Advanced machine learning - autumn 2021

Course information

This course covers advanced topics in machine learning. The course is intended for Master's students in physics and mathematics. This course is the follow-up of the course Machine Learning

Format: The course will be weekly sessions. Emphasis is on learning the material through mathematical derivation and computer exercises.

Course material: The course uses the following material:

Week Topic Material Exercises
1 45 Monte Carlo Methods (1)
Sampling means and variance, uniform sampling, sampling from multi variate Gaussian, importance sampling, rejection sampling
MK chapter 29.1-29.5
BRML chapter 27
BRML exercise 27.1. Box-Muller method (3)
MK exercise 29.3. Show diffusion scales as sqrt(T) (1)
MK exercise 29.13. Importance sampling of one Gaussian with another (only the computer simulations, reproducing figs 29.20) (3)
2 46 Monte Carlo Methods (2)
Markov processes, ergodicity, Metropolis Hasting algorithm, Gibbs sampling, Hamilton Monte Carlo
MK chapter 29.6
MK chapter 30.1, 30.3
handouts chapter 1
MK exercise 29.15. Gibbs sampling of posterior over mu, sigma given data (5). Hint: It is recommended to sample beta = 1/sigma^2 rather than sigma^2. But be aware that such a transformation affects the prior that you assume. For instance, if you assume a flat prior over sigma^2, this transforms to a non-flat prior over beta. For this exercise choose the prior over beta as 1/beta. This choice corresponds to a so-called non-informative prior that is flat in the log(sigma) domain. See also slides lecture 3 where we consider the variational approximation for this problem. (5)
MCMC exercises (10)
3 47 The Ising model
Phase transitions, critical slowing down, frustration, transfer matrix method
discrete optimization with simulated annealing.
MK chapter 31
Further reading: HKP appendix A,
Sandvik 2018 section 5
SoKal 1999: Critical slowing down
Aarts and Korst, Simulated Annealing and Boltzmann Machines 1989
MK exercise 31.1. Relation entropy and free energy (2)
Simulated annealing exercise on spin glass (10)
4 48 Deterministic approximate inference for Bayesian posterior
Laplace approximation
Variational approximation
MK chapter 33.1, 33.4, 33.5
Further reading: Barber Bishop 1998, Ensemble Learning in Bayesian Neural Networks
Consider again the perceptron learning problem of Mackay chapter 39 and 41, for which we computed the posterior by sampling in week 2. This time, compute p(t=1|x,D,alpha) using the Laplace approximation and reproduce Mackay figure 41.11b.(7)
5 49 Deterministic approximate inference for the Ising model
Mean field approximation
Linear response correction, TAP
SK model
Belief propagation
MK 33.2, 33.3, BRML chapter 28.7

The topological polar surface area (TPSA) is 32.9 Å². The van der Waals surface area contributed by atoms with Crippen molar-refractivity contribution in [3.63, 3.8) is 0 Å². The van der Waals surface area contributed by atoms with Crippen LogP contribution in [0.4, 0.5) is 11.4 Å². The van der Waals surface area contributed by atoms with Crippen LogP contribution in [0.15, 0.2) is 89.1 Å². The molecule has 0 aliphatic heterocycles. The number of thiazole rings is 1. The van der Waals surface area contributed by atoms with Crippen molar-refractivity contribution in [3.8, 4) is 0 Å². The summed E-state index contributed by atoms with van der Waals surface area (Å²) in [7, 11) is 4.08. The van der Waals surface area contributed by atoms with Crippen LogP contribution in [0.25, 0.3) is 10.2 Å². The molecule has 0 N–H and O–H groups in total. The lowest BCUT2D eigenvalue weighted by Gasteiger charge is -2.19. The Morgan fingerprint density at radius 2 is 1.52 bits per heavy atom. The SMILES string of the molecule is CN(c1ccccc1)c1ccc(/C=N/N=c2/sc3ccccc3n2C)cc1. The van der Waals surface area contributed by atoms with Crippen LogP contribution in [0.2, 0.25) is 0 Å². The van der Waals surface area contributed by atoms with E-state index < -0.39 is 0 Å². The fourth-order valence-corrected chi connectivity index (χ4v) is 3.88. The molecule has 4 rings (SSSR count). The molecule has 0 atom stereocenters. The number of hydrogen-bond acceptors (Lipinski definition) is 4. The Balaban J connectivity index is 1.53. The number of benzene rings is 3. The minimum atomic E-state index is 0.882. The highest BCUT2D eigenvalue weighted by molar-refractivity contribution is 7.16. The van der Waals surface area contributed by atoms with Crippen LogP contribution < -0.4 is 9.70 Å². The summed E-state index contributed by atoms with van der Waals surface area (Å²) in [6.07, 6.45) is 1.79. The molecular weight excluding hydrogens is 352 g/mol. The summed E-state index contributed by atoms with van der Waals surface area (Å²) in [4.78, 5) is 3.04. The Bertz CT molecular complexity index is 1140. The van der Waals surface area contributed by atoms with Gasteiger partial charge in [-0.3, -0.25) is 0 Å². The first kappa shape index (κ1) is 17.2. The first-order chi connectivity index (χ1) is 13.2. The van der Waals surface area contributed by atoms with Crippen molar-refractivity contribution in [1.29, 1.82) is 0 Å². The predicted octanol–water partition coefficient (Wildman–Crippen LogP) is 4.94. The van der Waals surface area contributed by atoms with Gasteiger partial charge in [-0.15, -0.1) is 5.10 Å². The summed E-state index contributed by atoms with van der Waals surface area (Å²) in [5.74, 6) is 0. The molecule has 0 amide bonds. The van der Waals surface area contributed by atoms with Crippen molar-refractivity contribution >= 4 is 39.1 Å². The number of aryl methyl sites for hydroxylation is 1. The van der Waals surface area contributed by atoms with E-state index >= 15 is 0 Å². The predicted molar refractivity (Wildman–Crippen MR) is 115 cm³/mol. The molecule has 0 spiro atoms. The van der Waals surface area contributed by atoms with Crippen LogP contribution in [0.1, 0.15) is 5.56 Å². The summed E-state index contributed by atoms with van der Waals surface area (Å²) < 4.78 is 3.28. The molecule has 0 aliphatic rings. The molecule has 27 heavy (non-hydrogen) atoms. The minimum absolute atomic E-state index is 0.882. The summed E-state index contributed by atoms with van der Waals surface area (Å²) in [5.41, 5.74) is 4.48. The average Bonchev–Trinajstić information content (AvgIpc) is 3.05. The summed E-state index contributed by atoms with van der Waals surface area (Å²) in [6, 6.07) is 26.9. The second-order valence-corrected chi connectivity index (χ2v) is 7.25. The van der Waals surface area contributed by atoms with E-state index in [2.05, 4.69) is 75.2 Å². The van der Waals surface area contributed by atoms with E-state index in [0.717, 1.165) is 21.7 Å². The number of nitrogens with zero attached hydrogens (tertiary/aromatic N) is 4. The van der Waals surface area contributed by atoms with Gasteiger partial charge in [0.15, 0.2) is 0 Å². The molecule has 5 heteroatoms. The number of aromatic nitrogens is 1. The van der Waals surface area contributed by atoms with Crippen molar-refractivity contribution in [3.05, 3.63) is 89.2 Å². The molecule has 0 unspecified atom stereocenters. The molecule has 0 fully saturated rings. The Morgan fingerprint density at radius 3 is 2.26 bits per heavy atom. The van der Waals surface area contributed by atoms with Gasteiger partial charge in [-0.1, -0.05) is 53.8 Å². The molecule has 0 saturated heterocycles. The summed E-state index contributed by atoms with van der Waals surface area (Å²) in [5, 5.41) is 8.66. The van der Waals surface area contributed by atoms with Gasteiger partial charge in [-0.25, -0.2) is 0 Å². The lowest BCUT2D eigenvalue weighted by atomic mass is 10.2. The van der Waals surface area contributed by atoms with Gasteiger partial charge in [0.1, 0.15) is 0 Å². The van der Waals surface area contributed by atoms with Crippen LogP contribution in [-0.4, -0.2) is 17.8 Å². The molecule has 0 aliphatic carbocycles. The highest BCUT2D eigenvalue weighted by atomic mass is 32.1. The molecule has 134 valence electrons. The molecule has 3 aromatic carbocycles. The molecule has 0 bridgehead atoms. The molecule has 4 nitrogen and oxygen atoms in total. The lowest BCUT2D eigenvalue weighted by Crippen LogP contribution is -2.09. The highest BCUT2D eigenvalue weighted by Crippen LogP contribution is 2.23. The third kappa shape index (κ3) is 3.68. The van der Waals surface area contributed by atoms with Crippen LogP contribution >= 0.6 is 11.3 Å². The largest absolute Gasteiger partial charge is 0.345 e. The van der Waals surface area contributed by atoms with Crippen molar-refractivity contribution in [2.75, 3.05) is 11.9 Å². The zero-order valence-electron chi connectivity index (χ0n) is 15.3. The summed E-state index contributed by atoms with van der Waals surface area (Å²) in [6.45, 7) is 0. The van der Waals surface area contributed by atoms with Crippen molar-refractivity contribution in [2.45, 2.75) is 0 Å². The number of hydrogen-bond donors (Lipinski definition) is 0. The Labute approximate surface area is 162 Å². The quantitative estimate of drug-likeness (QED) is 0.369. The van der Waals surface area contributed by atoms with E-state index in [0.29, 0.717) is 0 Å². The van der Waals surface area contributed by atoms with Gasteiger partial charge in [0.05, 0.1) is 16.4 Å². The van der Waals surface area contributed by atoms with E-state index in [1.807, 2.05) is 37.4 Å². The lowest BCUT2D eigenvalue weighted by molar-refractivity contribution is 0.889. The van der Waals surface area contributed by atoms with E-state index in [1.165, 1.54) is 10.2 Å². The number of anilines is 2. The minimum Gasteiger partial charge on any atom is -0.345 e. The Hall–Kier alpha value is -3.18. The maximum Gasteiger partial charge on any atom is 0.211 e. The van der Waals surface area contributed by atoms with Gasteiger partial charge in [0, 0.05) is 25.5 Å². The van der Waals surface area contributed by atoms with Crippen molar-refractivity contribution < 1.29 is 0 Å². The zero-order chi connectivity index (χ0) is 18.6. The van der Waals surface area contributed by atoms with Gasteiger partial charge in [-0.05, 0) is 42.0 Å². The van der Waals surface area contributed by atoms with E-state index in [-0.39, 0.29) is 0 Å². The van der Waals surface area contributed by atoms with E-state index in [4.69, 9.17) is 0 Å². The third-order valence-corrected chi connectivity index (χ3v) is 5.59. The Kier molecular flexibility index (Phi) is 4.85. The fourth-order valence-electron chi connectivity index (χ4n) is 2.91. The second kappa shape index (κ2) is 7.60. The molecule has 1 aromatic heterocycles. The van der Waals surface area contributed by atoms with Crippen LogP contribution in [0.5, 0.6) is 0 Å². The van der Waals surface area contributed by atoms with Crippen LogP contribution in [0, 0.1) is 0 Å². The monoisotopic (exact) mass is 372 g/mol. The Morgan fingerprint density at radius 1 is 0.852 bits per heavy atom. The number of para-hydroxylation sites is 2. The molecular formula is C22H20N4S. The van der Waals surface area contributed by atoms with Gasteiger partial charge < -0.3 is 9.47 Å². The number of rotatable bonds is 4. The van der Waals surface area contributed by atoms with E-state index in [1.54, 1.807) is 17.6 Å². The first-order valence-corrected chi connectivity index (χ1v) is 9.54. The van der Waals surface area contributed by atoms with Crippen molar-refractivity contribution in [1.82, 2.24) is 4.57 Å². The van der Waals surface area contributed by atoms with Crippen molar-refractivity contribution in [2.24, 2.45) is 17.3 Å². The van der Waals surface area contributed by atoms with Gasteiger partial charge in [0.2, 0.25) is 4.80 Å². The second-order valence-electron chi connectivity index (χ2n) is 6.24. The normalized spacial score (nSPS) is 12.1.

Further reading: Kappen, Spanjers, Mean field theory for asymmetric neural networks (1999), Physical Review E, 61:56585663.
MF and BP in Ising model exercise (10)
6 50 Deterministic approximate inference for the Ising model
Convergence of BP, Factor graph version of BP, max-product BP, Applications of BP for compressed sensing and clustering

Further reading: Mooij, Kappen. Sufficient conditions for convergence of the sum-product algorithm (2007). IEEE Information Theory, 53:44224437
7 51 The statistical physics approach to machine learning
The replica symmetric solution for the SK model
The cavity method
Analysis of compressed sensing and random satisfiability using replica method and message passing algorithms

Further reading: Sherrington, D. and Kirkpatrick, S. (1975). Solvable model of Spin-Glass. Physical review letters, 35:17921796.
Kappen, H.J. An introduction to stochastic neural networks, in: Handbook of biological physics 2001, 517-552. pdf
Reproduce the phase plot of the SK model in the replica symmetric approximation replica_SK.pdf (7)
8 5 The Boltzmann Machine MK chapter 43
handouts chapter 1-2
Boltzmann Machine Learning (10)
Here are the
salamander retina data.
9 6 Student presentations
Dirk, Ilja, Luc.
Generative Adversarial Networks
10 7 Student presentations
Wenhao, Yangchu, Casper.
Autoregessive variational inference
11 8 Student presentations
Andrea, Santiago
Markov processes on speech recognition and biological sequences
Lauren, Caroline, Kasper
Recurrent neural networks for speech recognition
12 10 Student presentations
Steffen, Rao, Stijn
Dimension reduction methods
Niels, Tomas, Thalia
Gaussian processes
13 11 Student presentations
Dirren, Olivier, Matthijns
Dimension reduction methods
Maksim, Mats, Bruno
Model comparison
14 12 Student presentations
Shakeeb, Andre, Leo
Neural data analysis and anaestesia
Research overview
Quantum Machine Learning
Atomic BMs
Approximate quantum inference
Medical expert system (Promedas)
Disaster Victim Identification (Bonaparte)

There will be no final examination. The grade will be based entirely on the exercises and the student presentation of a research paper. You are expected to work in groups of 3 persons and you will be graded as a group. The final grade for each student is his group grade.

Each exercise counts for a number of points, indicated between brackets. The total number of points for the exercises is 68. For each exercise, hand in the code that can be run stand-alone. For the large (10 point) exercises, write a report:

All assignments of lectures 1-6 should be handed in before the end of January 2022. The assignments of lecture 7-9 should be handed in before end March 2022.

In addition to the exercises, your group should prepare a 45 minute presentation on a modern topic in machine learning. There are 8 suggestions for
student presentations but your group can also suggest another topic. The topic of your group presentation and preferred time slot (max 4 presentations per week, in weeks 5 to 10 in 2022) should be sent to me before the end of the year. The student presentation counts for 20 points.